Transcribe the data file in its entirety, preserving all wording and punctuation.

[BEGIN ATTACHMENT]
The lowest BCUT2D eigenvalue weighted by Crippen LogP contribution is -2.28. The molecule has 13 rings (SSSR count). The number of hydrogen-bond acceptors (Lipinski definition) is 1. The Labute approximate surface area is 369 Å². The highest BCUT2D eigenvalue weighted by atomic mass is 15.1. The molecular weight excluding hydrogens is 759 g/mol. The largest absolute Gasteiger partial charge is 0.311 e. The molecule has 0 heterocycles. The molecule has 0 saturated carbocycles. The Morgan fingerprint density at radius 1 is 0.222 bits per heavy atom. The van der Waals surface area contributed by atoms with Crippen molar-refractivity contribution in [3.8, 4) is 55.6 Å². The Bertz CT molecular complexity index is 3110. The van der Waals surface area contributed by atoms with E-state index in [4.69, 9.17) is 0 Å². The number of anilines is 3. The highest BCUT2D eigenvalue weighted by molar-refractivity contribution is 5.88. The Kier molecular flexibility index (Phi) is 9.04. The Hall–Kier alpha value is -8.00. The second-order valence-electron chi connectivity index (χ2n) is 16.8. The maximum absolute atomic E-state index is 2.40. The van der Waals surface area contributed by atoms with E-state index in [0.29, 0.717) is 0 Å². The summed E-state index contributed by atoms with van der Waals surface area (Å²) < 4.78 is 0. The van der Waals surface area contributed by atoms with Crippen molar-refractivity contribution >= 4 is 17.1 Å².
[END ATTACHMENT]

The lowest BCUT2D eigenvalue weighted by Crippen LogP contribution is -2.28. The molecule has 13 rings (SSSR count). The number of hydrogen-bond acceptors (Lipinski definition) is 1. The Labute approximate surface area is 369 Å². The highest BCUT2D eigenvalue weighted by atomic mass is 15.1. The molecular weight excluding hydrogens is 759 g/mol. The largest absolute Gasteiger partial charge is 0.311 e. The molecule has 0 heterocycles. The molecule has 0 saturated carbocycles. The Morgan fingerprint density at radius 1 is 0.222 bits per heavy atom. The van der Waals surface area contributed by atoms with Crippen molar-refractivity contribution in [3.8, 4) is 55.6 Å². The Bertz CT molecular complexity index is 3110. The van der Waals surface area contributed by atoms with E-state index in [4.69, 9.17) is 0 Å². The number of anilines is 3. The highest BCUT2D eigenvalue weighted by molar-refractivity contribution is 5.88. The Kier molecular flexibility index (Phi) is 9.04. The Hall–Kier alpha value is -8.00. The second-order valence-electron chi connectivity index (χ2n) is 16.8. The maximum absolute atomic E-state index is 2.40. The van der Waals surface area contributed by atoms with E-state index in [0.29, 0.717) is 0 Å². The summed E-state index contributed by atoms with van der Waals surface area (Å²) < 4.78 is 0. The van der Waals surface area contributed by atoms with Crippen molar-refractivity contribution >= 4 is 17.1 Å².